After this, Harry's career began to falter; his fifth album, Portrait Gallery, released in 1975 contains two of the most self-deprecating tracks ever heard on vinyl: the almost ten minute "Bummer" and "Stop Singing These Sad Songs." None of the songs, save "Someone Keeps Calling My Name" were very memorable and consequently, the record ended up in the cutout bin not long after its release. As a stopgap measure, he released the double album live set, Greatest Stories Live in 1976. It quickly became one of Chapin's most loved and most worn out albums. Then the same year, he released his sixth studio album- On the Road to Kingdom Come is a largely indistinguishable record, save for one song: "The Parade's Still Passing By," a loving tribute to recently deceased folk/protest icon Phil Ochs. This was another of Chapin's talents: while others were mocking him and decrying him, he was able to look at someone who was going through personal problems and humanize him in a way that perhaps no one other than Springsteen could've been capable of.

Alas, by this time, his record sales were basically nonexistent so he decided to try doing something else. His wife had told him that he needed to be involved in some kind of charity. So he looked at world hunger and decided that that was going to be the thing he was going to help. This was long before it was cool for a 'rock star' to get involved with charity so he was immediately looked upon as very square. But he pressed on and started World Hunger Year. But as the years wore on, all of this philanthropic work would take its toll.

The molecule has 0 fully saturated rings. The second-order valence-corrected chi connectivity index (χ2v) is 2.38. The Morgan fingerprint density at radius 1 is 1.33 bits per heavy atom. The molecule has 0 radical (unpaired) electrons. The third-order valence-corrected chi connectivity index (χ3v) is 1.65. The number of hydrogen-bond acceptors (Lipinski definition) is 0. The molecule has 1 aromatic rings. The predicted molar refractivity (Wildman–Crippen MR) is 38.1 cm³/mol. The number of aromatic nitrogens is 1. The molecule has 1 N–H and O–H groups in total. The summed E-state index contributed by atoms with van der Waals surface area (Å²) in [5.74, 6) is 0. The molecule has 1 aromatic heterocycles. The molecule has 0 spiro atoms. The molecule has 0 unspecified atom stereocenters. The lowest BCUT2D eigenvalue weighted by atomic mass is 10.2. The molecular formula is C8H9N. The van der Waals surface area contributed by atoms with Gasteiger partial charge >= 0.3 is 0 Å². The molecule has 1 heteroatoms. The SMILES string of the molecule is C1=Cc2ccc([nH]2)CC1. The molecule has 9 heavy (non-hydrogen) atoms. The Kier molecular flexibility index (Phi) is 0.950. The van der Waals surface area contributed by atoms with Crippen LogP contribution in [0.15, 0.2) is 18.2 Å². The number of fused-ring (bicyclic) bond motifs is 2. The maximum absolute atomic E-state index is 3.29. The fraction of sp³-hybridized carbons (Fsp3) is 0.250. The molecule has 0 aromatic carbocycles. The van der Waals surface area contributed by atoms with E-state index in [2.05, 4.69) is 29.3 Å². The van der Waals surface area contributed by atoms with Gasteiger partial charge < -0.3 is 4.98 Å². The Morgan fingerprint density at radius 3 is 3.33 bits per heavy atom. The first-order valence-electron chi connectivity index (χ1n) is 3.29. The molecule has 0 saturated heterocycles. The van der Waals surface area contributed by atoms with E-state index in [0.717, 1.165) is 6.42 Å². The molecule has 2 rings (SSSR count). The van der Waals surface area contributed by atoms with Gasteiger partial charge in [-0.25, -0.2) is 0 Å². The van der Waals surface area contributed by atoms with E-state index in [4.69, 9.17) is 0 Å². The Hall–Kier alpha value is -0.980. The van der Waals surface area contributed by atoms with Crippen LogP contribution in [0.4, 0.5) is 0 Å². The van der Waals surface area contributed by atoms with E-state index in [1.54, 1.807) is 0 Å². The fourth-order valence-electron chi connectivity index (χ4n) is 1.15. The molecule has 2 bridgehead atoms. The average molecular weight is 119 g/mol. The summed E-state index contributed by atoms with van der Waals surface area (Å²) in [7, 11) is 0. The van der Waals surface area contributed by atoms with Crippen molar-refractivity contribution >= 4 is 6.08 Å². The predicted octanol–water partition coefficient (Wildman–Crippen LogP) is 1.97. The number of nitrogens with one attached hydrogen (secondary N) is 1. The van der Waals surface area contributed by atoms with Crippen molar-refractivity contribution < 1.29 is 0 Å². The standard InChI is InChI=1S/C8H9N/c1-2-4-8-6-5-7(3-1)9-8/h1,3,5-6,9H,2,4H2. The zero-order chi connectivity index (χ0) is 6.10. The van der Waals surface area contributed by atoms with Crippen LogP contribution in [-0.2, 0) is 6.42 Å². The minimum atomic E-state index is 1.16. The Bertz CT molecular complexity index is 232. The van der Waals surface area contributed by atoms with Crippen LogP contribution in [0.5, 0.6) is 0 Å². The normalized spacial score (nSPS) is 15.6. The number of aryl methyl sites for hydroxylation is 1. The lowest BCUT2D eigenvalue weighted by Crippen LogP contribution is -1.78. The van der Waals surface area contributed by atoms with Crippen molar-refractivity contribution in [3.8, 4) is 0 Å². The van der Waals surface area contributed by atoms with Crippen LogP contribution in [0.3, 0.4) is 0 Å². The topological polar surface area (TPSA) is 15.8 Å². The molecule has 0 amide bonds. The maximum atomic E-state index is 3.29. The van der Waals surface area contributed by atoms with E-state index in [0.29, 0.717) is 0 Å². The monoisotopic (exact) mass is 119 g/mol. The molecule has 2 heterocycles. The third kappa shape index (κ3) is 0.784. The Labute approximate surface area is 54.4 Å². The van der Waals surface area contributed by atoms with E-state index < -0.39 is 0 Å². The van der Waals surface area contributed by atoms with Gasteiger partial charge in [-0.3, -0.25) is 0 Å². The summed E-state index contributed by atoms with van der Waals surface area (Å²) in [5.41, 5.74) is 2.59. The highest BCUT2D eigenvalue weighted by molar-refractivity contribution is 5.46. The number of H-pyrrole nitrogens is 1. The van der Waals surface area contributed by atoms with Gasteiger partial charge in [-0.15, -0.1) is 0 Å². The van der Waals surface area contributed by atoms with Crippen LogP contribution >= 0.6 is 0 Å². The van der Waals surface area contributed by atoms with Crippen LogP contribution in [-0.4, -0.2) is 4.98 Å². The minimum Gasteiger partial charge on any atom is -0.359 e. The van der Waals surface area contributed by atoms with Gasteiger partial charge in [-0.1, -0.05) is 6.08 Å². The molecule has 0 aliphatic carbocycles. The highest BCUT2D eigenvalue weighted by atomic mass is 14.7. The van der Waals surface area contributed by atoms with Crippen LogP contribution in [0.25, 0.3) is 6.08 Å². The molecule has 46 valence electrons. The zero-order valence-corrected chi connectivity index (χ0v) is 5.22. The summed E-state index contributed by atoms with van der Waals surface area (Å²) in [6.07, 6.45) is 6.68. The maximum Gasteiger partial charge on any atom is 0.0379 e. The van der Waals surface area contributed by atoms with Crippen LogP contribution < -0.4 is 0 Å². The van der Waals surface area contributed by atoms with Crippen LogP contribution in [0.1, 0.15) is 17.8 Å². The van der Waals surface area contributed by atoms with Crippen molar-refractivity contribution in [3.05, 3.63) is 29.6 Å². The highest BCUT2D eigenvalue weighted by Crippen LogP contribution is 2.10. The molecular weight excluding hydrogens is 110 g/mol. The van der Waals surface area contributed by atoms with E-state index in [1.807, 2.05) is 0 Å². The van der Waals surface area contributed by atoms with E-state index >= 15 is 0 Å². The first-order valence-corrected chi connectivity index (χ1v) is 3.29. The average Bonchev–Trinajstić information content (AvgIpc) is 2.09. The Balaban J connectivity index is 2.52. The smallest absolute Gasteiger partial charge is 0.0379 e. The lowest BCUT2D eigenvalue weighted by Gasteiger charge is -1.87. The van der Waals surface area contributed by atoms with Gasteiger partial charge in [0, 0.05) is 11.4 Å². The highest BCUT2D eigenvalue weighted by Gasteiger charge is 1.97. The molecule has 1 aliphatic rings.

On top of making records, touring and being so charitable, he also tried his hand at Broadway. His first venture was the very unsuccessful "The Night that Made America Famous," which was based around several of his songs and ultimately was a massive failure on the Great White Way but writing the music for the travelling show "The Cotton Patch Gospel" made his name in the world of people who had no idea who the heck he was. Returning to his pop career, he made a concept album about the Titanic, called Dance Band on the Titanic, released in 1977. Aside from the title track and the epic final track, "There Only Was One Choice," the album was also ignored but over the years, it has gone down as one of his finest works.